| FOR IMMEDIATE RELEASE
WEDNESDAY, 13 JULY, 1994
TDD (202) 514-1888
MASSACHUSETTS SCRAP METAL COMPANY AND
WASHINGTON, D. C. -- A Massachusetts scrap metal company and its president pleaded guilty today to conspiring to rig bids on scrap metal from industrial plants in Massachusetts and Vermont, according to the Antitrust Division of the Department of Justice.
The charge resulted from a Massachusetts grand jury investigation of bid rigging in the scrap metal industry.
The Department said a one-count felony charge was filed in U.S. District Court in Springfield, Massachusetts, against A. Shapiro & Sons Inc. of North Adams, Massachusetts, and its president, Burton D. Shapiro.
According to the charges, the defendants and co-conspirators discussed prospective bids for scrap metal contracts, then designated which company would win each contract. To carry out the conspiracy, Burton Shapiro and the co-conspirators intentionally submitted low bids to assist each other in obtaining scrap metal contracts. The practice occurred from 1986 through 1991.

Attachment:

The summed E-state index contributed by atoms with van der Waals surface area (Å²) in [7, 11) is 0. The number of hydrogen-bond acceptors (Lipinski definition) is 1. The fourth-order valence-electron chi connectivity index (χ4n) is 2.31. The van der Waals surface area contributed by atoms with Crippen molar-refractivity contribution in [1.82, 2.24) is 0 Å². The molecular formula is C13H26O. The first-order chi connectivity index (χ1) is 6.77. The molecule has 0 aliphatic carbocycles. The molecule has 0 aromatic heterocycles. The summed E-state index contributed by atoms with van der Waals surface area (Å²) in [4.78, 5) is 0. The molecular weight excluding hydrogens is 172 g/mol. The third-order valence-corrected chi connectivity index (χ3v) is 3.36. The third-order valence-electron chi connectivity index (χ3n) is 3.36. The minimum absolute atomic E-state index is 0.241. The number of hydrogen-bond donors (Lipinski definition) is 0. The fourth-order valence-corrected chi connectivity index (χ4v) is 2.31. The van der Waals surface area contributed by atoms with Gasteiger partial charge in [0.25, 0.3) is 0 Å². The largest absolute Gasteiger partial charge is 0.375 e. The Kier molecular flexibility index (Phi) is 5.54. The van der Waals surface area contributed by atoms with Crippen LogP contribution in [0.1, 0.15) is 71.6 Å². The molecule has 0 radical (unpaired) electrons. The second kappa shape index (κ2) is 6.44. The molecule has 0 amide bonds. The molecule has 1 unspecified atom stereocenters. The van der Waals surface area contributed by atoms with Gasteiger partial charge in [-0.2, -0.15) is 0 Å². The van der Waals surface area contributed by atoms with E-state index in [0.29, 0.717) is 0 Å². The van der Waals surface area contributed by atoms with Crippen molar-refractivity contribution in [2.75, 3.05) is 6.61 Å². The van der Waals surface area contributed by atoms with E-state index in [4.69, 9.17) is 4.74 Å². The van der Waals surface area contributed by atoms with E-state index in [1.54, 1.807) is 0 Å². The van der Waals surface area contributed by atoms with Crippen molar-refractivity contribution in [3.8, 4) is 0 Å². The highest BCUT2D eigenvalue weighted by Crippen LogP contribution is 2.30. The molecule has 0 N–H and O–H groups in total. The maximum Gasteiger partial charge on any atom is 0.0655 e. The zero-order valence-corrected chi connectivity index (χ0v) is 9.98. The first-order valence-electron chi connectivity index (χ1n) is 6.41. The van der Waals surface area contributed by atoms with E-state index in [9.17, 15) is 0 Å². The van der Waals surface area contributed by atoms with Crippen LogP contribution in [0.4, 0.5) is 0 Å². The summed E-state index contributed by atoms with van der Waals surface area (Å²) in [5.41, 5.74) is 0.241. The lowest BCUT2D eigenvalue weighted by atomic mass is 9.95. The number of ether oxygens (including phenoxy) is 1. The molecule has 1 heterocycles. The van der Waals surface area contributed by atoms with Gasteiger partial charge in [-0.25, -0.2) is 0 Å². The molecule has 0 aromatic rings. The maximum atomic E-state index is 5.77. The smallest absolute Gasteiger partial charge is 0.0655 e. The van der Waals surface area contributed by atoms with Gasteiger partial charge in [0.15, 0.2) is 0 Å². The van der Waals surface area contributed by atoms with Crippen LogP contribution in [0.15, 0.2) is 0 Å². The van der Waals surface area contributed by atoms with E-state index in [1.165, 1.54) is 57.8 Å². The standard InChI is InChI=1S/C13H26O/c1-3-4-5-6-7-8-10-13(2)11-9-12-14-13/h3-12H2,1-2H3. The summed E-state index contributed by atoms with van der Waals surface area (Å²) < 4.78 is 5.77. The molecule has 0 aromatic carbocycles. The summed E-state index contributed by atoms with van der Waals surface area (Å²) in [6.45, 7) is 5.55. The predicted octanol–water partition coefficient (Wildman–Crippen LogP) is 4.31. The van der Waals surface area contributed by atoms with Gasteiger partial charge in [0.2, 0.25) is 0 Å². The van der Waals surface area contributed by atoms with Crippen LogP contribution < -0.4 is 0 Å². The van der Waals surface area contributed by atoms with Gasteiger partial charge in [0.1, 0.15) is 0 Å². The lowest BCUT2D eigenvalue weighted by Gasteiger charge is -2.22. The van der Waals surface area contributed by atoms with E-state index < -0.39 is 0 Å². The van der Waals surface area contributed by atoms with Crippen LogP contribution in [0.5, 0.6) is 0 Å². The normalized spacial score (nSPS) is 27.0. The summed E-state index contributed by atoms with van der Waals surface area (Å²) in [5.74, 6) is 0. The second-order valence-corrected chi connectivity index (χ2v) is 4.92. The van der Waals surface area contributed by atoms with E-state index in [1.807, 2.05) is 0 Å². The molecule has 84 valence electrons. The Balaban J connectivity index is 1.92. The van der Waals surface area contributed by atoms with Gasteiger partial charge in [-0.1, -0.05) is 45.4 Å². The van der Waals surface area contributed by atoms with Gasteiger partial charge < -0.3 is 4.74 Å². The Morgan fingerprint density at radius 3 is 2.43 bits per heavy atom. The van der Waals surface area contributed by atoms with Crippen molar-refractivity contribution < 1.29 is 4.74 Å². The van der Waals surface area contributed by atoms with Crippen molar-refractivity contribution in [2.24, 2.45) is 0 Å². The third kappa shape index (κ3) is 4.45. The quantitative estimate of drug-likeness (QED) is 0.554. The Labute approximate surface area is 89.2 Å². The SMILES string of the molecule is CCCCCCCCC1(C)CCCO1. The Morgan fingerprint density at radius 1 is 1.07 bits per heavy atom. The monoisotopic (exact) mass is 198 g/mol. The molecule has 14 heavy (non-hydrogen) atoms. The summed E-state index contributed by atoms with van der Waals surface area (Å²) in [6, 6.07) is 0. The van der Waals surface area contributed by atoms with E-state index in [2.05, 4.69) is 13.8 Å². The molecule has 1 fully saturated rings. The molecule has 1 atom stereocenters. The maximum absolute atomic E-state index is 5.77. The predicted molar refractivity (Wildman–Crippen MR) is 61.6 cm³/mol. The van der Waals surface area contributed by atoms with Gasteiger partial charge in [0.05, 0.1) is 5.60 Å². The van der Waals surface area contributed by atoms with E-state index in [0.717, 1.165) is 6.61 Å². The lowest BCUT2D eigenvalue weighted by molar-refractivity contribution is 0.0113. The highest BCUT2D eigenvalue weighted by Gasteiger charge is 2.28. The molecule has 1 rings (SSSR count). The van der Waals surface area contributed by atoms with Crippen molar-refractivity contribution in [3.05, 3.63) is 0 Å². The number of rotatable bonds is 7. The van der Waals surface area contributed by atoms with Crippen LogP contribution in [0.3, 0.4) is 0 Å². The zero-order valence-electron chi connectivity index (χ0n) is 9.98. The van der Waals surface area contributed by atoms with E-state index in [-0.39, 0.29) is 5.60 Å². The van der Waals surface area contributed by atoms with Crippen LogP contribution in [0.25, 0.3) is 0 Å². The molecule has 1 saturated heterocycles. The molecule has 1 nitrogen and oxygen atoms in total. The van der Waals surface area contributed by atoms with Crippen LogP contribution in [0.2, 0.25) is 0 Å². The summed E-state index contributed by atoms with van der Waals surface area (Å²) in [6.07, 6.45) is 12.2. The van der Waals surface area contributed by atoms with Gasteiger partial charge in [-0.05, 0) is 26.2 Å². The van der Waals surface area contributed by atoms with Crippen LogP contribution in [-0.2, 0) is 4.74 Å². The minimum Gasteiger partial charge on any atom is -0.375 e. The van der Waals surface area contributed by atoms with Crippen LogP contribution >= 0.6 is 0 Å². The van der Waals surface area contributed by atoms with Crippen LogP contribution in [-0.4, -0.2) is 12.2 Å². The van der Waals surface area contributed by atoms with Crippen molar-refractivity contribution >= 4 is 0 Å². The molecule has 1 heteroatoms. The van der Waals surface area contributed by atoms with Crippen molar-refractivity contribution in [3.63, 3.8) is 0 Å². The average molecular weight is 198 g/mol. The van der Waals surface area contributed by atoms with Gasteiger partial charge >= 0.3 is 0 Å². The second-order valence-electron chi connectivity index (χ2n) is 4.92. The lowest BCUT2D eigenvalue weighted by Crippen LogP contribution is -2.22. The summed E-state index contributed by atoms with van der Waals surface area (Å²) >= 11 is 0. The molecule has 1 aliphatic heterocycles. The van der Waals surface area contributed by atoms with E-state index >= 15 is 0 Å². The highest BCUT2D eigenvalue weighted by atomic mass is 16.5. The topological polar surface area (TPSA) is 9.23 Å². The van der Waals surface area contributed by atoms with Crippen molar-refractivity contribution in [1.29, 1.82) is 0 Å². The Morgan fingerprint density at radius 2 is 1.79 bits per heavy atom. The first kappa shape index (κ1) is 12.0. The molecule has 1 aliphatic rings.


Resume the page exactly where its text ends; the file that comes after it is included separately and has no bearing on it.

Anne K. Bingaman, Assistant Attorney General in charge of the Antitrust Division, said the investigation was conducted by the Division's New York Field Office with the assistance of the Federal Bureau of Investigation.
The maximum penalty for a corporation convicted under the Sherman Act for a violation occurring after November 16, 1990, is a fine the greatest of $10 million, twice the pecuniary gain the corporation derived from the crime, or twice the pecuniary loss caused to the victims of the crime.
The maximum penalty for an individual convicted under the Sherman Act for a violation occurring after November 16, 1990, is three years imprisonment and a fine the greatest of $350,000, twice the pecuniary gain the individual derived from the crime, or twice the pecuniary loss caused to the victims of the crime.